Volunteer keeps Chambersburg freshly painted

May 27, 1997


Staff Writer

CHAMBERSBURG, Pa. - Harry Stepler is painting Chambersburg green, at least the poles that hold up its streetlights and signs.

Stepler, 68, has painted more than 80 poles a pretty emerald green since he started his one-man civic project in April. He has no particular goal nor specific number of poles to paint. Like movie hero Forrest Gump, Stepler said he'll stop when he gets tired.

"I paint at my own pace, usually three or four hours a day when the weather's good. I don't have a schedule. I just do it when it suits me," he said.

Stepler, who lives at 42 Rose St., got the idea to paint posts when city officials sent out a plea for citizen volunteers to help out during Chambersburg Pride Day, an annual cleanup day sponsored by the borough. Stepler said he agreed to volunteer if he could pick his own project - painting poles.


The borough reimburses him for the cost of his paint. He uses his own brush and stepladder, he said. His stepladder is yellow and bright red suspenders hold up his pants while he's painting. "It's a safety thing. I want to be seen out here," he said.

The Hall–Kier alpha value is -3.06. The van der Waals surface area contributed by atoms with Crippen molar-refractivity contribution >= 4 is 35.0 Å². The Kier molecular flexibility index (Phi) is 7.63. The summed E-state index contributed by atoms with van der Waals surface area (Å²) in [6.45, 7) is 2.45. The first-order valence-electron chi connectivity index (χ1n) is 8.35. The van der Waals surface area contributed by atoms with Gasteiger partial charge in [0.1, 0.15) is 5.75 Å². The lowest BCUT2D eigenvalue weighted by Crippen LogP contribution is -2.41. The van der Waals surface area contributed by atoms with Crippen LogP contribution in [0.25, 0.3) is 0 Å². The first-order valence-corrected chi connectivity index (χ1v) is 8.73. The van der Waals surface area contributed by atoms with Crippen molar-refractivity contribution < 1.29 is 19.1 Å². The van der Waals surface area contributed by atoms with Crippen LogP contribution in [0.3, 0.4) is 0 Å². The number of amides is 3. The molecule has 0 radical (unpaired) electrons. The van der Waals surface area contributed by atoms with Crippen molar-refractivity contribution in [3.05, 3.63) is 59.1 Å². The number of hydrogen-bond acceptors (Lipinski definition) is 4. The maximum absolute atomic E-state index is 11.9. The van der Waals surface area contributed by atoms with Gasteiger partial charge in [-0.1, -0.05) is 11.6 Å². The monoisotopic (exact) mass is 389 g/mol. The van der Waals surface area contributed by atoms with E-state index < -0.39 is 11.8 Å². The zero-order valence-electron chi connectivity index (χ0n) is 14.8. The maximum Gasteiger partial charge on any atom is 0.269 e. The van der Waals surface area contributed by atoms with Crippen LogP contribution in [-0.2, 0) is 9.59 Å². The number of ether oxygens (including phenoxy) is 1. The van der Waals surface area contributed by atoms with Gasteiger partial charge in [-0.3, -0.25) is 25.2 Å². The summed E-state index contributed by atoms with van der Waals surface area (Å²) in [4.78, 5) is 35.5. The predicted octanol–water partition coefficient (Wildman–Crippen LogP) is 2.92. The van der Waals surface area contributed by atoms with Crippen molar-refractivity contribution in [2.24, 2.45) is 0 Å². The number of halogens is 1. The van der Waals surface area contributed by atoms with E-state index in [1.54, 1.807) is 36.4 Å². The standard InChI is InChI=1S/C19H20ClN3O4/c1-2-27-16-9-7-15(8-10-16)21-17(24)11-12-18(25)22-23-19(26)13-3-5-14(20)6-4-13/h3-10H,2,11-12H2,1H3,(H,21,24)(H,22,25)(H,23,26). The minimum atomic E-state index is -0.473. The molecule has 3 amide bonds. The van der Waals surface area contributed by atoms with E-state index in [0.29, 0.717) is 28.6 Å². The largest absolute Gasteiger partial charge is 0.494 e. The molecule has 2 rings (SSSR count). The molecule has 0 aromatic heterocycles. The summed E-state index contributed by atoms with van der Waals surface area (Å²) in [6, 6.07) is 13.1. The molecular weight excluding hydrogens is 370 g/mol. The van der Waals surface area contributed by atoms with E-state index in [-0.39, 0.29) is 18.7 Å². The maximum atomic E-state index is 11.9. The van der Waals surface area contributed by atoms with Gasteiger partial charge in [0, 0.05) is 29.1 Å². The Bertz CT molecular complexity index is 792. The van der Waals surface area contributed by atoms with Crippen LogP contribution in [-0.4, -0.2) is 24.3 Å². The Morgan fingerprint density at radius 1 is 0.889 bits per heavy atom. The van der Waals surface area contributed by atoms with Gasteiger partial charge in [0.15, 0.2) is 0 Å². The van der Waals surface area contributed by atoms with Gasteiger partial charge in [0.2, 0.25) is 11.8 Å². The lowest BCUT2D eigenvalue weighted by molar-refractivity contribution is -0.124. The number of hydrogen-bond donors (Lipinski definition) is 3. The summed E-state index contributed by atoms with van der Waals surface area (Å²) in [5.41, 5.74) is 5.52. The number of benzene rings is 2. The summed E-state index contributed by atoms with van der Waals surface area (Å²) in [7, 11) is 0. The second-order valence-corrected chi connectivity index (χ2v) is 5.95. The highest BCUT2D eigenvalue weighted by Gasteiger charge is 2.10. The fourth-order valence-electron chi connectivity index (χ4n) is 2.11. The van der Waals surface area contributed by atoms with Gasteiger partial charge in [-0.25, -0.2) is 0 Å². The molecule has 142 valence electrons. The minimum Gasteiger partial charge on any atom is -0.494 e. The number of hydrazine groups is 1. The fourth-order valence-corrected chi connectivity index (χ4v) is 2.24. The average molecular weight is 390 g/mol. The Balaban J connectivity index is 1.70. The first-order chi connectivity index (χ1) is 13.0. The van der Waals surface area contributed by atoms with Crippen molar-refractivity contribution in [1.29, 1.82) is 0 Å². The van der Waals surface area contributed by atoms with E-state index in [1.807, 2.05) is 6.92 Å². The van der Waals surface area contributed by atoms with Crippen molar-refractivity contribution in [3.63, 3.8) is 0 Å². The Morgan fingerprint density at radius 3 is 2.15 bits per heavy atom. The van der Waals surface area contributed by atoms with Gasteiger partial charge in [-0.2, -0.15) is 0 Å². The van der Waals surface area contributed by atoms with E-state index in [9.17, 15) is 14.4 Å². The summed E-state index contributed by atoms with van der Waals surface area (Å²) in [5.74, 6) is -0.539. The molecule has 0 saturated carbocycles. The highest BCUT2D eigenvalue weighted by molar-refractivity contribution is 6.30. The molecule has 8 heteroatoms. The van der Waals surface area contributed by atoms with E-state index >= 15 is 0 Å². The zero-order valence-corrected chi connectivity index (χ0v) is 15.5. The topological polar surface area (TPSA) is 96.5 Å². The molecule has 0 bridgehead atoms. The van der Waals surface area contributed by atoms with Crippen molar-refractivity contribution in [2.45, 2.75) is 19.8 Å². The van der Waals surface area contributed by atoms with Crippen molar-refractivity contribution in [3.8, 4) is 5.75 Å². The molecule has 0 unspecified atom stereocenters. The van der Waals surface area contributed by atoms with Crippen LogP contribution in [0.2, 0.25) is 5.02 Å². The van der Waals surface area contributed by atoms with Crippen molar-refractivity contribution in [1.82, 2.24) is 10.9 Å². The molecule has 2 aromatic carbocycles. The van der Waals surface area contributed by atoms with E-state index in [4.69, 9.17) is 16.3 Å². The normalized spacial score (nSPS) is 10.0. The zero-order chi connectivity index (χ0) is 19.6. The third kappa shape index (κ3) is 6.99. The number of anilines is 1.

Richard Hamshire, superintendent of the borough electric department, said department officials are grateful for Stepler's effort.

"The posts need to be painted. Somebody's got to do it and if it was up to us it would take a lot longer. We don't have the time to paint them as often as we should," Hamshire said. "Harry is doing us a nice favor."

Stepler retired as supervisor of safety, salvage and housekeeping at T.B. Woods & Sons Co. in 1990. He worked for the company for nearly 40 years.

A lifelong Chambersburg resident, Stepler knows many local people. Many pass by when he's painting. Most give him a hail or a toot of encouragement, he said.

He said he started out with the idea of only painting the posts in his immediate neighborhood - Rose, Poplar, Vine and parts of Commerce streets. He hadn't finished those streets when residents of Philadelphia Avenue, which runs north of the downtown area on U.S. 11, asked if he would paint the lampposts on their street.

He started near downtown and began working his way north. "I'm going to go as far as Penn Hall," a distance of more than a mile, he said.

Stepler said it takes up to an hour-and-a-half to clean, scrape and apply two coats of paint to one of the Victorian lampposts that line many borough streets.

Signposts take less time. "I can paint one of them in about 15 minutes," Stepler said.

The Herald-Mail Articles